As always, Berna is at his best when conveying what it’s like to be a member of a gang. And, as the gang members get older, there’s an art to maintaining that gang mentality. In this book, Zidore seems to have made a closer friend with Juan, who’s a lot younger and poorer. Maybe this is because Gaby seems to get annoyed at the turn of a hat, finding it difficult to turn off his unease at being the oldest. Everyone still firmly adheres to their gang roles, which makes it easier to stick together. When Gaby allocates the jobs that everyone will do on their holiday trip, the younger girls get given first-aid and all the housework, and Marion isn’t given a role at all: “just watch the countryside go by”. She’s quite angry about this. He’s so sexist!
Once again, Berna depicts a gang concentrating their interest in scheming to make money to achieve a particular aim. As in The Knights of King Midas, where Charloun and his gang raise money for the local homeless, in this book Gaby and his gang put in so much effort, not only to raise the money to buy the van, but also to insure it, maintain it and fill it with petrol. And when the opportunity to earn something comes their way, they never refuse it!
Even though we’re a few years on, Louvigny remains a highly urban yet poor environment. Both Gaby and Zidore have taken a very traditional route into the world of work – Gaby following his father by working on the railways, and Zidore following his natural ability with engines by working at the local garage. It’s interesting, from today’s perspective, that, despite the poverty of their environment, they obviously faced no difficulty in getting jobs; sadly that would be unlikely today.
The English title of the book, which has a very different emphasis from the original French title, maybe doesn’t reflect the content of the book too well. Like the previous book, The Mystery of the Cross Eyed Man, the English title takes one aspect of the story and gives you an expectation that perhaps is not met in the story as a whole. The original French title, The End of the World, is first alluded to when Gaby and the gang are sitting in Marion’s mother’s garden at the beginning of the book, remembering their old adventures. ““Sometimes,” [Gaby] grumbled as he looked round, “you hardly know the place. Remember the old days? The Clos Pecqueux was the end of the world so far as we were concerned.” “Some people still think it is,” Marion said. We’re too old for it now. We’ll have to look somewhere else.”” The Clos Pecqueux was a ruined enclosure, full of bomb craters, which constituted the gang’s playground and which we first came across in A Hundred Million Francs. They thought of it as the end of the world, Le Bout du Monde. That was as far as their imagination and experience could take them in those early, poverty-stricken days. Six years on, the Clos Pecqueux is home to a brand-new estate of bungalows, and, similarly, the youngsters also have their sights set much farther. Itchy feet tell Gaby and Zidore (at least) that it’s time to move on. Marion returns to the idea of the end of the world as their adventure culminates in a night in prison cells – a very ironic reflection of how their dream holiday ended up. So it’s a clever title – something of a double-edged sword.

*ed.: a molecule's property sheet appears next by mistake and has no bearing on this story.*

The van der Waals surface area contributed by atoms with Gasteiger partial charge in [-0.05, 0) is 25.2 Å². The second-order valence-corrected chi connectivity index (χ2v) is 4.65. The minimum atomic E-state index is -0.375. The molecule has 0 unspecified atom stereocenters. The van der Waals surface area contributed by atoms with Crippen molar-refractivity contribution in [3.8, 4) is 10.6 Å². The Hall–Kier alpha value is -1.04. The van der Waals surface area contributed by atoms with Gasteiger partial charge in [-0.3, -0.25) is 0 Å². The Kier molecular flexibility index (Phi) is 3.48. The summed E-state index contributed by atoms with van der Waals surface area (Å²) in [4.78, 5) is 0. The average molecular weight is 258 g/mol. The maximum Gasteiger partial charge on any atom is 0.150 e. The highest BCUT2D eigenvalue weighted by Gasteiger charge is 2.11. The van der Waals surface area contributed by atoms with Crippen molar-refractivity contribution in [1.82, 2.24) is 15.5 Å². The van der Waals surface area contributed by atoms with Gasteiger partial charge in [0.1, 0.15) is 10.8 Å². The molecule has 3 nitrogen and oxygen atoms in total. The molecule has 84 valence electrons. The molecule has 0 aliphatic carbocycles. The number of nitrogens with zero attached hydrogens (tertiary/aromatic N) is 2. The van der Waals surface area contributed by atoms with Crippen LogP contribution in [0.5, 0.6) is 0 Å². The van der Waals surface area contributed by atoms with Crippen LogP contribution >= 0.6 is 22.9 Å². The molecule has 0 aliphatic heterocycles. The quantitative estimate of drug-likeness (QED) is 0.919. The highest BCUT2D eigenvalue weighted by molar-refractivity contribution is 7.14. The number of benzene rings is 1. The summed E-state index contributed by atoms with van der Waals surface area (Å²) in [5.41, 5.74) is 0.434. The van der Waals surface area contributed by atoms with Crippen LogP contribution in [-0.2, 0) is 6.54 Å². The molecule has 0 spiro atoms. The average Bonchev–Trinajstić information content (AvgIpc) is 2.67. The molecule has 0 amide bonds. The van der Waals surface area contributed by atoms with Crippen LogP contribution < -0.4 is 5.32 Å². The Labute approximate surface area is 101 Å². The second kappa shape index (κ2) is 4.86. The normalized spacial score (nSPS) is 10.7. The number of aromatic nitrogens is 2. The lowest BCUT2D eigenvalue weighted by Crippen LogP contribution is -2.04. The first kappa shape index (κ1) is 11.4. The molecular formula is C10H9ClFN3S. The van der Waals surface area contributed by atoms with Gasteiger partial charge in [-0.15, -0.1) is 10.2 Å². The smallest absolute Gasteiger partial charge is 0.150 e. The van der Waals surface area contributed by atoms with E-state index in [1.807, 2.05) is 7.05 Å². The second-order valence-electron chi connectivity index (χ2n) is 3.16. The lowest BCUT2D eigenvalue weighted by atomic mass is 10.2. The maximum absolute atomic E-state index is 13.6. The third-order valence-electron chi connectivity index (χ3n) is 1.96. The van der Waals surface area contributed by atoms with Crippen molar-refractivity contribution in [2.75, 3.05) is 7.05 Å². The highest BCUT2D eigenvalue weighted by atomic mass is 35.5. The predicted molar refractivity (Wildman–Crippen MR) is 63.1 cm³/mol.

But the link established between new Franc and the new Penny, with the title Gaby and the New Money Fraud is very tenuous. My memory is that in 1971 people were primarily concerned about not understanding the new currency, and that it would be an opportunity for unscrupulous people to make a lot of money by putting a higher price on an item than it bore before the changeover. I don’t think anyone was that concerned about forgeries, or the coins breaking in two! It seems odd that the publishers took the opportunity to have this otherwise untranslated book available to an English-speaking market just on the strength of that. I don’t understand why it wasn’t translated before – as it follows Berna’s most successful characters on their journey into young adulthood. There is also a later book involving Gaby’s gang – The Mystery of Saint Salgue – which was published in English in 1963, which means that Gaby and the New Money Fraud was published out of sequence. So, indeed, the title does not reflect the story that well, and puts a different emphasis on its content, that of the criminal activity of Patrice and his pals, rather than the growing-up of the gang members.